But earlier negotiations couldn’t produce a compromise, and Faiks isn’t confident that one can be reached now.

“We tried to negotiate a legislative solution, but now both initiatives have qualified for the ballot,” the industry spokeswoman said. “But we’re always ready to sit down and talk with legislative leaders.”

While Prop. 78 and Prop. 79 would provide cheaper prescription drugs to some California residents, they have very different ways of cutting those costs.

Prop. 79 would allow eligible residents (individuals making $37,000 or less and families of four making up to $75,000) to get discounts at pharmacies for prescription drugs. Drug companies would be asked to provide discounted drugs at prices equal to those of federal programs. Drug companies that didn’t negotiate discounts with the state could be barred from selling to the state’s Medi-Cal program, a $4 billion market.

Opponents complain that Prop. 79 is an untried program, would be too expensive for drug companies, could deny Medi-Cal patients needed drugs and clears the way for anyone in California to sue companies over the price of prescription drugs.

Drug companies say that Prop. 78 would provide discounted drugs in a fairer manner. Discounted drugs would be available to uninsured individuals making $28,000 or less and families of four making up to $56,000. Participation in the plan would be voluntary for drug companies.

Opponents argue Prop. 78 would cover fewer people than the competing initiative and provide smaller benefits. They also say that, without any penalties, there would be little reason for drug companies to participate.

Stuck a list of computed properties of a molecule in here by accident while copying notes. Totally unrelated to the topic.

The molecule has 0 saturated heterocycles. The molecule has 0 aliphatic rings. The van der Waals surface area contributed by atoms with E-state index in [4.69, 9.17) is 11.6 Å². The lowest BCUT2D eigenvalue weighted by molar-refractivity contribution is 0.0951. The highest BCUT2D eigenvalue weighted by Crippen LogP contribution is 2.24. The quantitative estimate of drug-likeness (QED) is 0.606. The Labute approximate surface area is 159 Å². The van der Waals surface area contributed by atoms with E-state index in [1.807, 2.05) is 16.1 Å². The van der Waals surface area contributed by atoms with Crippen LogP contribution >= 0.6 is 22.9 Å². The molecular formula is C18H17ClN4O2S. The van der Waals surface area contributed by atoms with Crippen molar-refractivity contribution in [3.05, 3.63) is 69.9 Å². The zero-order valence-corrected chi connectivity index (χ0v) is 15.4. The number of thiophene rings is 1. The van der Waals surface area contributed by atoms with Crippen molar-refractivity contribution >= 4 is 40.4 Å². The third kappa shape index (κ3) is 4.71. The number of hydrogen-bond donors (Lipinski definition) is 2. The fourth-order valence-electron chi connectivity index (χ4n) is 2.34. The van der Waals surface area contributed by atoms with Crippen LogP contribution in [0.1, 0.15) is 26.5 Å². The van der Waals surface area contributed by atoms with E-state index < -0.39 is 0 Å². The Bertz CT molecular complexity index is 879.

The early flood of drug company money into the initiative campaign will make it tougher, but not impossible, for backers of Prop. 79 to make their case to the voters, said Sarah Leonard, a spokeswoman for the unions’ drug discount measure.

“At the end of the day, voters would have to trust pharmaceutical companies to voluntarily lower their prices,” she said. “We’re confident that once voters know the choice is between a plan supported by the drug industry and one backed by health advocates and consumers, we’ll get their support.”

Competing drug measures

Proponent: A consortium of drug companies
What it does: Provides prescription drugs at discounted prices for uninsured low- and moderate-income Californians. Would allow drug companies to participate in the discount program on a voluntary basis.

Proponent: Unions and consumer groups
What it does: Provides prescription drugs at discounted prices for low- and moderate-income Californians and penalizes drug companies that don’t participate in the discount plan.

Big contributors

Records at the secretary of state’s office show $43 million has flowed since June 16 from drug companies across the nation into a California campaign committee poised to use the funds on behalf of an industry-backed measure on the Nov. 8 special election ballot.
The donors include:

Pfizer – $8.5 million – New York City

Merck – $8.5 million – Whitehouse Station, N.J.

GlaxoSmithKline – $8.5 million – Philadelphia

Novartis Pharmaceuticals – $3.9 million – East Hanover, N.J.

Eli Lilly – $3.9 million – Indianapolis

Amgen – $3.9 million – Thousand Oaks (Ventura Co.)

Bristol-Myers Squibb - $3.4 million – New York City

Schering – $750,000 – Kenilworth, N.J.

Hoffmann-La Roche – $750,000 – Nutley, N.J.

SchwarzPharma - $175,000 – Milwaukee

Organon USA – $175,000 – Roseland, N.J.

Serono - $80,000 – Rockland, Mass.
Todd Trumbull / The Chronicle
E-mail John Wildermuth at [email protected]